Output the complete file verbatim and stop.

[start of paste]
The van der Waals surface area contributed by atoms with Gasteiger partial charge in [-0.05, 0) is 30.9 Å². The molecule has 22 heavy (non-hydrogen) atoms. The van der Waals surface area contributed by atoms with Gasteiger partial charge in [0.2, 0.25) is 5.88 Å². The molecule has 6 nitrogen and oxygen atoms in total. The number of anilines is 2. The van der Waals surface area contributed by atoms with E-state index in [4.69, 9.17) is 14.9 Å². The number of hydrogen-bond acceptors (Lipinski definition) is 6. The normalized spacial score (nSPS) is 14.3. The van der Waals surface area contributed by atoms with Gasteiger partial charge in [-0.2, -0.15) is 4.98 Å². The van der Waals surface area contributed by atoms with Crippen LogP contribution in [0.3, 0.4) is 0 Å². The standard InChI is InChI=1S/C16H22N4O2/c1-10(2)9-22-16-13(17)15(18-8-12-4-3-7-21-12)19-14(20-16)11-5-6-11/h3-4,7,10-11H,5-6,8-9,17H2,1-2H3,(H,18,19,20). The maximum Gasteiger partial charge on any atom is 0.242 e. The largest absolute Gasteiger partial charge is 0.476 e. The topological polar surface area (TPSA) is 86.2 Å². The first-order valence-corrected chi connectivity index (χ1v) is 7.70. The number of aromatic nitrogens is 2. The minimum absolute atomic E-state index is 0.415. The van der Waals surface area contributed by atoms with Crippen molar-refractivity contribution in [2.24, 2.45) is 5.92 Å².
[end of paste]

The van der Waals surface area contributed by atoms with Gasteiger partial charge in [-0.05, 0) is 30.9 Å². The molecule has 22 heavy (non-hydrogen) atoms. The van der Waals surface area contributed by atoms with Gasteiger partial charge in [0.2, 0.25) is 5.88 Å². The molecule has 6 nitrogen and oxygen atoms in total. The number of anilines is 2. The van der Waals surface area contributed by atoms with E-state index in [4.69, 9.17) is 14.9 Å². The number of hydrogen-bond acceptors (Lipinski definition) is 6. The normalized spacial score (nSPS) is 14.3. The van der Waals surface area contributed by atoms with Gasteiger partial charge in [-0.2, -0.15) is 4.98 Å². The van der Waals surface area contributed by atoms with Crippen LogP contribution in [0.3, 0.4) is 0 Å². The standard InChI is InChI=1S/C16H22N4O2/c1-10(2)9-22-16-13(17)15(18-8-12-4-3-7-21-12)19-14(20-16)11-5-6-11/h3-4,7,10-11H,5-6,8-9,17H2,1-2H3,(H,18,19,20). The maximum Gasteiger partial charge on any atom is 0.242 e. The largest absolute Gasteiger partial charge is 0.476 e. The topological polar surface area (TPSA) is 86.2 Å². The first-order valence-corrected chi connectivity index (χ1v) is 7.70. The number of aromatic nitrogens is 2. The minimum absolute atomic E-state index is 0.415. The van der Waals surface area contributed by atoms with Crippen molar-refractivity contribution in [2.24, 2.45) is 5.92 Å².